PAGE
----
Certain problems arise in making representations of Genesis 3:15 since it comprises a prophetic, rather than an historic or legal, type....

One common solution is to combine two realistically depicted images in a realistic - that is, non-historical - manner. For example, mediaeval carvings of the Madonna which show her with one foot upon a serpent take Mary as the seed of the woman. These carved Madonnas offer visual images of a symbolic or spiritual act, since Mary nowhere in the Bible treads upon a snake. The artist therefore has juxtaposed two realistic images, one of Mary and one of a serpent. Whereas the pictorial representation of a legal or historical type depicts only those elements present in the type itself, this portrayal of a prophetic type conflates two times, for it includes the serpent from the Fall and Mary, mother of Jesus, in the same image. A second instance of such conflation of two times appears in those mediaeval Crucifixions that include a snake curled around the Cross. The snake rarely gives the impression of having been bruised, and only the viewer's knowledge of Genesis 3:15 explains its presence.

Genesis 3:15 then, is where God says to the serpent after Eve admits to eating of the apple: “And I will put enmity between you and the woman, and between your seed and her seed; it shall bruise your head, and you shall bruise his heel.” The logic of the paintings is thus explained, but the reason for the inclusion of the prophetic type in the Daurade remains elusive until we read on to 3:16: “To the woman he said “I will greatly multiply your pain in childbearing; in pain you shall bring forth children…”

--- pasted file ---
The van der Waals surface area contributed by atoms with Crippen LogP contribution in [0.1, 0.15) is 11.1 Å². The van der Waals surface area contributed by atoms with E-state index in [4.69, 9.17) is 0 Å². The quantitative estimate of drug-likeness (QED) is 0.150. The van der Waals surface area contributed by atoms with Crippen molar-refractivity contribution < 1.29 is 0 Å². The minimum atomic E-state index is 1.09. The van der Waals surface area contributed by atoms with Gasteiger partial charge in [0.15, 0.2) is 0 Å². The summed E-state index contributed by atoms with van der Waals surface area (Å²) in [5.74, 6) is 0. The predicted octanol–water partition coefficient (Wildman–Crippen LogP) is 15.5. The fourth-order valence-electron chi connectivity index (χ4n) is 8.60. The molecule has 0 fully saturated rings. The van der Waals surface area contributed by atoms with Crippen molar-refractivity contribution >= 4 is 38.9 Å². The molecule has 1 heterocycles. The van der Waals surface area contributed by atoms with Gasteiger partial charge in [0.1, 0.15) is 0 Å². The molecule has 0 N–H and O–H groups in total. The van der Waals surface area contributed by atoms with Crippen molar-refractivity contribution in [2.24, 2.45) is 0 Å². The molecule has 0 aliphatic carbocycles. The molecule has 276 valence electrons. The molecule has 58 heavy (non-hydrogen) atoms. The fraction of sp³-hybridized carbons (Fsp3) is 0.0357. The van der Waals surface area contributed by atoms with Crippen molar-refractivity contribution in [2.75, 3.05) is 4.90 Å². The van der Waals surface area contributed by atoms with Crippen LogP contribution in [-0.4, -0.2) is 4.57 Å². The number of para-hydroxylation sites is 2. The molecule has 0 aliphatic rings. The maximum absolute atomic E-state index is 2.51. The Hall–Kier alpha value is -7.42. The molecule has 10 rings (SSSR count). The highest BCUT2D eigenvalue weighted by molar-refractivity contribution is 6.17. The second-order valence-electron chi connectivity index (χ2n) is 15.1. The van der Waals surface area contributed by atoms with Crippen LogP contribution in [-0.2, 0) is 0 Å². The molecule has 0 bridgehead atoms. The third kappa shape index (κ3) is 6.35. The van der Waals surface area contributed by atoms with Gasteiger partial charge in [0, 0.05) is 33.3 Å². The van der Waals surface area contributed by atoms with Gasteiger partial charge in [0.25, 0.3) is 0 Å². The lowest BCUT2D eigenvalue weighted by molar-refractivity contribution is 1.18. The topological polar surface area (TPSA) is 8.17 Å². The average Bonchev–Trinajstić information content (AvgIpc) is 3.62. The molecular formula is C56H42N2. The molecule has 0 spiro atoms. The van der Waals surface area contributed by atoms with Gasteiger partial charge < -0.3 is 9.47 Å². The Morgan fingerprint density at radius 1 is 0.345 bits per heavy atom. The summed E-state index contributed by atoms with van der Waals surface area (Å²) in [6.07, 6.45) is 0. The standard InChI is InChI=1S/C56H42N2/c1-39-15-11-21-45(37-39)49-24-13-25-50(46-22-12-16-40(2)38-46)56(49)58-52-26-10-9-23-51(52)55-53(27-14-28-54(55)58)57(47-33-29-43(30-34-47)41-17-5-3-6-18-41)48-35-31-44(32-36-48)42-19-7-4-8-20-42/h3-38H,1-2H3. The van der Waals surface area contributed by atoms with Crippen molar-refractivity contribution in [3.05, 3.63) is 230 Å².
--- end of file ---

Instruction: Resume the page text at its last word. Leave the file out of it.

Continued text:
Thus, the iconography of the chapel serves to remind the pregnant woman precisely why she suffers, and why the intercession of Mary is necessary. For Mary conceived without sin and gave birth to the Savior who, through his Sacrifice upon the Cross, gave humanity the opportunity of washing away their own sins. At the opposite end of the transept from the Black Virgin, there is a depiction of the Cross. As the Sacrifice of the Christ offers humanity the chance for salvation from sin, Mary offers the pregnant woman salvation from the punishment incurred through Original Sin as described in Genesis 3:16.

Sources:

Begg, Ean. The Cult of the Black Virgin. London: Penguin Arkana, 1996.

Cassagnes-Brouquet, Sophie. Vierges Noires. Rodez: Editions du Rouergue, 2000.

Daurade Basilica, Corendal Art’Toulouse. http://www.corendal.com/java-corendal/arttoulouse/monuments/detail/?monumentid=APPL-MONM-8 (last visited December 11, 2005).

Delphi, http://en.wikipedia.org/wiki/Delphi (last visited December 11, 2005).

Landow, George P. Victorian Types, Victorian Shadows; Biblical Typology in Victorian Literature, Art, and Thought. Boston and London: Routledge & Kegan Paul, 1980. 1998 web version: http://www.victorianweb.org/religion/type/ch4e.html (last visited December 11, 2005).

The New Oxford Annotated Bible with the Apocrypha, New Revised Standard Version. Oxford University Press, USA, 1977.

Notes

[1] Galla, daughter of Emperor Theodosius and half-sister of Emperors Honorius and Arcadius, was a devout Christian and endowed many churches, especially in Ravenna. Her connection with Toulouse stems from her marriage to Athaulf in 414, brother of the Visigothic King Alaric who sacked Rome in 409 and took her hostage in that year or in 410.

[2] Tolosa was the capital of the Volcae Tectosages from sometime in the 3rd century BCE until conquered by Julius Caesar in 52 BCE.

[3] The inscription reads “Maître Raynaud me fit de sa main à Auch.” (Master Raynaud made me by his hand at Auch). The text appears to be in 14th century lettering and is all that remains of the first copy.

[4] The belt, now housed in the Musée National des Arts et Traditions Populaires (Paris) is inscribed with the words: “O Marie, Divine Mére, Priez pour Moi. Protegez-Moi.” (O Mary, Divine Mother, Pray for Me. Protect Me.)